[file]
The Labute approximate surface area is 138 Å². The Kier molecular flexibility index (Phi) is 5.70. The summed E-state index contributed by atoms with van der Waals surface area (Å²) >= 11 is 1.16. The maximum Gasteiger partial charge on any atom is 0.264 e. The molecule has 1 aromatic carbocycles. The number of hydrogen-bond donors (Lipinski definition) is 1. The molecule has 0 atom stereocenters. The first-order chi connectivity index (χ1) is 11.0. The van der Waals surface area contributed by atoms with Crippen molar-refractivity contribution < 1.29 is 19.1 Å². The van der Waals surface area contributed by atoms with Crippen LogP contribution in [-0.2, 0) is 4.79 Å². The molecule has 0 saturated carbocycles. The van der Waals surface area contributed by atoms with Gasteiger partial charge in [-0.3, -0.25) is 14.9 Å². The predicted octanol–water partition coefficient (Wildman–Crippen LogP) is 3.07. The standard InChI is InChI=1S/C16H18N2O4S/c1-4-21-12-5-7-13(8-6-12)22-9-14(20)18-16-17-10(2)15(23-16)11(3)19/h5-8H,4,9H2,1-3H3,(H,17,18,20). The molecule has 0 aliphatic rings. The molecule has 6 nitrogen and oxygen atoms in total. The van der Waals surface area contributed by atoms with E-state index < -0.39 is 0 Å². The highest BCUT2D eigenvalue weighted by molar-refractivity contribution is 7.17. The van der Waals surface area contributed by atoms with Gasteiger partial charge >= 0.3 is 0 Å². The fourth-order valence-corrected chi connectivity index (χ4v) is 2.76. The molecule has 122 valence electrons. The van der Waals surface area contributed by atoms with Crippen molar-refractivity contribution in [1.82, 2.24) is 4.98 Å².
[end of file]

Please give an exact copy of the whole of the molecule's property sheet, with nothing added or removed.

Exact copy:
The Labute approximate surface area is 138 Å². The Kier molecular flexibility index (Phi) is 5.70. The summed E-state index contributed by atoms with van der Waals surface area (Å²) >= 11 is 1.16. The maximum Gasteiger partial charge on any atom is 0.264 e. The molecule has 1 aromatic carbocycles. The number of hydrogen-bond donors (Lipinski definition) is 1. The molecule has 0 atom stereocenters. The first-order chi connectivity index (χ1) is 11.0. The van der Waals surface area contributed by atoms with Crippen molar-refractivity contribution < 1.29 is 19.1 Å². The van der Waals surface area contributed by atoms with Crippen LogP contribution in [-0.2, 0) is 4.79 Å². The molecule has 0 saturated carbocycles. The van der Waals surface area contributed by atoms with Gasteiger partial charge in [-0.3, -0.25) is 14.9 Å². The predicted octanol–water partition coefficient (Wildman–Crippen LogP) is 3.07. The standard InChI is InChI=1S/C16H18N2O4S/c1-4-21-12-5-7-13(8-6-12)22-9-14(20)18-16-17-10(2)15(23-16)11(3)19/h5-8H,4,9H2,1-3H3,(H,17,18,20). The molecule has 0 aliphatic rings. The molecule has 6 nitrogen and oxygen atoms in total. The van der Waals surface area contributed by atoms with E-state index < -0.39 is 0 Å². The highest BCUT2D eigenvalue weighted by molar-refractivity contribution is 7.17. The van der Waals surface area contributed by atoms with Gasteiger partial charge >= 0.3 is 0 Å². The fourth-order valence-corrected chi connectivity index (χ4v) is 2.76. The molecule has 122 valence electrons. The van der Waals surface area contributed by atoms with Crippen molar-refractivity contribution in [1.82, 2.24) is 4.98 Å².